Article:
MD: Do you consider yourself an activist or do you just let your music speak for itself?
MA: Both. When I see something either good or bad, I try to use the words in my music to express it. I hope that when people listen, they will become inspired to do something. One of my favorite words right now is ‘resist.’ That’s exactly what we need to do: Resist, Resist, Resist! It’s not about being a Republican or Democrat. It’s about being a good person and not a pathological liar or insane psychopath.
MD: Your repertoire is so eclectic. Did you have access and exposure to all varieties of music growing up?
MA: I did. I remember going to my friend’s house, watching Gene Kelly and Fred Astaire. A friend of my father’s used to play opera in his house and my mother was a ballet dancer and used to listen to beautiful classical music. And I love Broadway. So, I’ve had a lot of musical variety.
MD: As an openly gay artist, do you work to attract gay audiences or is your target audience more universal?
MA: It’s really more universal. I actually wish I had more gay people at my shows!
MD: What has been your most rewarding performing experience?
MA: All of the experiences are great. First of all, every time I perform, I am so nervous. I’m so crazy I think that I’m going to die. I ask myself why I’m doing it. But the second after the first song has ended and the audience applauds, I understand exactly why I’m doing it.
Probably the best experience I ever had singing happened in Cleveland. I was performing with the Oblivion Project, a group that focuses on the music of tango legend Astor Piazzolla. There was a girl in the audience who came to me at the end and said, ‘You are so beautiful.’ I realized that she was blind. She said, ‘I don’t need to have eyesight to see how beautiful you are.’ I cried like crazy. That was a beautiful experience.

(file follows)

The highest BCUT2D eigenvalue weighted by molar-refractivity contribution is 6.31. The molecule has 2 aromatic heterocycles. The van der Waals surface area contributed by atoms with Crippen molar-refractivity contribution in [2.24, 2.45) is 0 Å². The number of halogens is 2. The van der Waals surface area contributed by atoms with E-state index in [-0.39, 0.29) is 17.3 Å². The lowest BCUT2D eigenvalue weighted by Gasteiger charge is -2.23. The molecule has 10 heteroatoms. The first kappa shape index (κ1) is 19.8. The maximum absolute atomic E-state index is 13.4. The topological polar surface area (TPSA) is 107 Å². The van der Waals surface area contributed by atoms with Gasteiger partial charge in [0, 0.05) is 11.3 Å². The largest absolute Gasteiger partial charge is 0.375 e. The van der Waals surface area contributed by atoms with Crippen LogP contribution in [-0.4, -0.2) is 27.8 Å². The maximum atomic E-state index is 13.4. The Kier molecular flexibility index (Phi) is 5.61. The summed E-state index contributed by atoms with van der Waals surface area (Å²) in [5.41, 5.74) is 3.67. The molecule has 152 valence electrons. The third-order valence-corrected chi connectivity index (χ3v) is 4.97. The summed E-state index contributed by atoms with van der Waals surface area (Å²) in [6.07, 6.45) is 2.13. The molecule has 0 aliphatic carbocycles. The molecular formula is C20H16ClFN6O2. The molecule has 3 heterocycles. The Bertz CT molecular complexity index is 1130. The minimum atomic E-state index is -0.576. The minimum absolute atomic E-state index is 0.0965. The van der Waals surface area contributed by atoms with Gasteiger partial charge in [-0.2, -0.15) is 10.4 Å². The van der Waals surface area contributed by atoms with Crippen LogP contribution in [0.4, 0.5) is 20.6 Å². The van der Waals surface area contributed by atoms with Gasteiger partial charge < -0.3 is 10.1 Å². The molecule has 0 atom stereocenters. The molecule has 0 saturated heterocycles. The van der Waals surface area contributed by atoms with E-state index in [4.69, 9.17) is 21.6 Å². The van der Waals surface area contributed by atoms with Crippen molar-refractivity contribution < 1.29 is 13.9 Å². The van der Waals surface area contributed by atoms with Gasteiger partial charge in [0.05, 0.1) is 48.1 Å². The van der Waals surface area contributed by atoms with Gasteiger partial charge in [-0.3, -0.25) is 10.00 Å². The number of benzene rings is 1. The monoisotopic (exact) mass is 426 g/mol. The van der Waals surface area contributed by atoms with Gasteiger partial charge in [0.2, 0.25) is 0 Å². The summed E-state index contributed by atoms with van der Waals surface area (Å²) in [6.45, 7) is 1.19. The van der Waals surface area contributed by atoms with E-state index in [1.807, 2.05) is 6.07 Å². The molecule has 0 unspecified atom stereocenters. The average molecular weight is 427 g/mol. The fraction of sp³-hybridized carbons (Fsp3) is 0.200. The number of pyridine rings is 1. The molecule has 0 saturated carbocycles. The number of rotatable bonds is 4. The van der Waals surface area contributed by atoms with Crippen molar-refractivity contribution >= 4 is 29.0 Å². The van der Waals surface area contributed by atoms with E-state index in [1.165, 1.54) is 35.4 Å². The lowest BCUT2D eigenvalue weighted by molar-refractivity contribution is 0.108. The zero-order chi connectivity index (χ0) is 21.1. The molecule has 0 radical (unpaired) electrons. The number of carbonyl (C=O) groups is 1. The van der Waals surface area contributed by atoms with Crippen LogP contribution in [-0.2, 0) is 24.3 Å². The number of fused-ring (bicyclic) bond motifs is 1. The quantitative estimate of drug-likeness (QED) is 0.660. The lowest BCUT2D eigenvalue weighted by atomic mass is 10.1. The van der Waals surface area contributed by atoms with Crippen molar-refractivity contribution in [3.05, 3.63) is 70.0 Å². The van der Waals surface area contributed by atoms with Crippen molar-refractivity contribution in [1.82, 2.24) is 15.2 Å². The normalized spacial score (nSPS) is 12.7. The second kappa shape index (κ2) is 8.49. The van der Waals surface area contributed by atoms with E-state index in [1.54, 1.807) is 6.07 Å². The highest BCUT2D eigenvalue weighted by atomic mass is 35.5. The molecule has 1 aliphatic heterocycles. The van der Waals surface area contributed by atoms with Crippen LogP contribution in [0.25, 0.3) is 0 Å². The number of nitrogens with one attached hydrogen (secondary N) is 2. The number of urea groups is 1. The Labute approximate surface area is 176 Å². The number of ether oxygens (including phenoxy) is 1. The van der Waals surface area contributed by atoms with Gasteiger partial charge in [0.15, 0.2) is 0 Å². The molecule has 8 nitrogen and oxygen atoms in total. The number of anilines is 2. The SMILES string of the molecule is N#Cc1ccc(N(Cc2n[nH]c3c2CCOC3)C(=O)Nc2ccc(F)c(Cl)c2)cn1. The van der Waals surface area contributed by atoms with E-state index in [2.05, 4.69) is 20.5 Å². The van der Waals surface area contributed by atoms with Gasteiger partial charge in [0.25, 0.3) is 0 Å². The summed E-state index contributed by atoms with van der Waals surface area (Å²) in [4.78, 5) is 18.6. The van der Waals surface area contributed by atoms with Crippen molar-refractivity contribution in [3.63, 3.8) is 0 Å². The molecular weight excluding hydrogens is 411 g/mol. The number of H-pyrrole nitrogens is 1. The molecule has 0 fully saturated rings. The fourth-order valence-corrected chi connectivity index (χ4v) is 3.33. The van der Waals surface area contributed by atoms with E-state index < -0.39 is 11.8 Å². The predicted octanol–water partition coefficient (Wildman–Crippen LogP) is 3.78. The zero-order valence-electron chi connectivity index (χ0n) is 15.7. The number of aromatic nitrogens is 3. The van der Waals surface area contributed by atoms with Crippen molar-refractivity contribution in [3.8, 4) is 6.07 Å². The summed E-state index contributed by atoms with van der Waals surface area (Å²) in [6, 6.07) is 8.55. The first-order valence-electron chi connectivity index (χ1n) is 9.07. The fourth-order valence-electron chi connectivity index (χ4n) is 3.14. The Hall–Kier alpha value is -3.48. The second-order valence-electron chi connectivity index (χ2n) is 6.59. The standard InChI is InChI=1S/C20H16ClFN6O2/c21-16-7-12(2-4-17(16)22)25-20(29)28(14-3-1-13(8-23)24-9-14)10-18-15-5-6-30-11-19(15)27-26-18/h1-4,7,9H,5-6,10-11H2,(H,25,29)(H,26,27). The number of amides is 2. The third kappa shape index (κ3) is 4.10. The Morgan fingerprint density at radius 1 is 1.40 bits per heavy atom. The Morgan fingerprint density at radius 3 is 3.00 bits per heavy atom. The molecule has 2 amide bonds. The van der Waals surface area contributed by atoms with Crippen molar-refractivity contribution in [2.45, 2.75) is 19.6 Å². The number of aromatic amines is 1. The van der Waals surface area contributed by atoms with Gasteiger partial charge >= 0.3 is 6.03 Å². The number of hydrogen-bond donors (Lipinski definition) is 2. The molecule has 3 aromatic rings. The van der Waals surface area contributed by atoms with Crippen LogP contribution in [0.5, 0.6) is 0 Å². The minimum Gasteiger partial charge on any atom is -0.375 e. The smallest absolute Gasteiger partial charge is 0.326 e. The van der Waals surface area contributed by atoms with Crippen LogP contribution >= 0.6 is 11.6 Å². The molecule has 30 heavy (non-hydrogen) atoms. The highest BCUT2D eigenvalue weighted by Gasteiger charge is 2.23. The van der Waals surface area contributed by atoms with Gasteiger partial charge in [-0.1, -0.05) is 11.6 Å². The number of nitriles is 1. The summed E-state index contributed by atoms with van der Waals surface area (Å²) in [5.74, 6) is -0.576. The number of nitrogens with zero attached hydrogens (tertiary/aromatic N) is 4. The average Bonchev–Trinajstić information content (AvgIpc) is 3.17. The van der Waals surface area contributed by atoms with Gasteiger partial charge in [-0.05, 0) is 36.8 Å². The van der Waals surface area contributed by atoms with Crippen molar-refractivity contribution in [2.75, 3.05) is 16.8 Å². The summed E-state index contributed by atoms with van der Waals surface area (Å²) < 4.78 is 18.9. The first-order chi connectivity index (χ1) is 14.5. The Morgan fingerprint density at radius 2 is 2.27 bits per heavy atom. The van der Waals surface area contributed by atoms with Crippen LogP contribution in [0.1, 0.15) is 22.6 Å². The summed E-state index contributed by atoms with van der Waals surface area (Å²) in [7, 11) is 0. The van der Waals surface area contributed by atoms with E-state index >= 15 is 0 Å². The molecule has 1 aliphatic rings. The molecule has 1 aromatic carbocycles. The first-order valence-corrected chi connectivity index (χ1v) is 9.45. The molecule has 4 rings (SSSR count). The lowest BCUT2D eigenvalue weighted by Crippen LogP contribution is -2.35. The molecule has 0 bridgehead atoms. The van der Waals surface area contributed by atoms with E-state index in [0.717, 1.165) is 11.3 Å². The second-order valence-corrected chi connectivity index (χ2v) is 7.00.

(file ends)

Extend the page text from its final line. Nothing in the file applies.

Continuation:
MD: Have you performed for anyone that you’ve idolized?
MA: During one of my shows last year, there was a lady who was yelling ‘Bravo! Bravo!’ and ‘Encore! Encore!’ I didn’t see who it was because of the lights, but I later learned that it was Glenn Close. She is a friend of my husband and I have become quite friendly with her as well. I was so touched because I’ve always loved her!
MD: You’ve performed all over the world. Do audiences react differently in other parts of the globe?
MA: They are the same really. I come to every performance with a lot of energy and a lot of passion. Wherever my band and I go and whether we sing in English or Spanish, it doesn’t really matter. Music is a universal language.
Migguel Anggelo Presents: So Close: Love & Hate
Tuesday, May 23rd and Wednesday, May 24th at 7 p.m @ Joe’s Pub 425 Lafayette Street New York, NY 10003
Please watch him perform his song, “Inmigrantes”, which is a perfect anthem for human rights in a time where immigrants in our nation are living in fear and uncertainty.